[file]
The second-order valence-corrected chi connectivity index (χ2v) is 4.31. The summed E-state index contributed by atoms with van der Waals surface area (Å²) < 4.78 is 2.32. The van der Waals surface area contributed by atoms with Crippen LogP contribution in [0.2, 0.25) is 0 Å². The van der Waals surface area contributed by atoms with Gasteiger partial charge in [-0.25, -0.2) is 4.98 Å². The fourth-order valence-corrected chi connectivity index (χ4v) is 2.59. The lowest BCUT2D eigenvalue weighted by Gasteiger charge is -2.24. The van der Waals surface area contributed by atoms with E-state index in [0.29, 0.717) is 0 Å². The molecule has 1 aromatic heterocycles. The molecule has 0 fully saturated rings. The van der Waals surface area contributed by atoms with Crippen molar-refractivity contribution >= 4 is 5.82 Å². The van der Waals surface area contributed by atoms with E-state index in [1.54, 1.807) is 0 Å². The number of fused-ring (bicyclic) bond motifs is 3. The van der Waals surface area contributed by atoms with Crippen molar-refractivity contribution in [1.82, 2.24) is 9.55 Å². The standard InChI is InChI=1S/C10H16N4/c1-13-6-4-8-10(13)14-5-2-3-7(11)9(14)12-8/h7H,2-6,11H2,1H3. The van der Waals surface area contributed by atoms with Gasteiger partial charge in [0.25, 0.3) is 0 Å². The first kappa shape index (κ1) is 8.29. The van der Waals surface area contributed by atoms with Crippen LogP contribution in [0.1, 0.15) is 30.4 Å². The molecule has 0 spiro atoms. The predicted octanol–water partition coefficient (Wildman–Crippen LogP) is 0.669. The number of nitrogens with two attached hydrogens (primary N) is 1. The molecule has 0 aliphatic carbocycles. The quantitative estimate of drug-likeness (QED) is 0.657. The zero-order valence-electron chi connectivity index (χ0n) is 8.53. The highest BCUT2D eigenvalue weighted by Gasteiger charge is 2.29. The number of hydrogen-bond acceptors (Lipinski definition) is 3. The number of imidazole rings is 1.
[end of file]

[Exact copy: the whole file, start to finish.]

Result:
The second-order valence-corrected chi connectivity index (χ2v) is 4.31. The summed E-state index contributed by atoms with van der Waals surface area (Å²) < 4.78 is 2.32. The van der Waals surface area contributed by atoms with Crippen LogP contribution in [0.2, 0.25) is 0 Å². The van der Waals surface area contributed by atoms with Gasteiger partial charge in [-0.25, -0.2) is 4.98 Å². The fourth-order valence-corrected chi connectivity index (χ4v) is 2.59. The lowest BCUT2D eigenvalue weighted by Gasteiger charge is -2.24. The van der Waals surface area contributed by atoms with E-state index in [0.29, 0.717) is 0 Å². The molecule has 1 aromatic heterocycles. The molecule has 0 fully saturated rings. The van der Waals surface area contributed by atoms with Crippen molar-refractivity contribution >= 4 is 5.82 Å². The van der Waals surface area contributed by atoms with E-state index in [1.54, 1.807) is 0 Å². The number of fused-ring (bicyclic) bond motifs is 3. The van der Waals surface area contributed by atoms with Crippen molar-refractivity contribution in [1.82, 2.24) is 9.55 Å². The standard InChI is InChI=1S/C10H16N4/c1-13-6-4-8-10(13)14-5-2-3-7(11)9(14)12-8/h7H,2-6,11H2,1H3. The van der Waals surface area contributed by atoms with Gasteiger partial charge in [0.25, 0.3) is 0 Å². The first kappa shape index (κ1) is 8.29. The van der Waals surface area contributed by atoms with Crippen LogP contribution in [0.1, 0.15) is 30.4 Å². The molecule has 0 spiro atoms. The predicted octanol–water partition coefficient (Wildman–Crippen LogP) is 0.669. The number of nitrogens with two attached hydrogens (primary N) is 1. The molecule has 0 aliphatic carbocycles. The quantitative estimate of drug-likeness (QED) is 0.657. The zero-order valence-electron chi connectivity index (χ0n) is 8.53. The highest BCUT2D eigenvalue weighted by Gasteiger charge is 2.29. The number of hydrogen-bond acceptors (Lipinski definition) is 3. The number of imidazole rings is 1.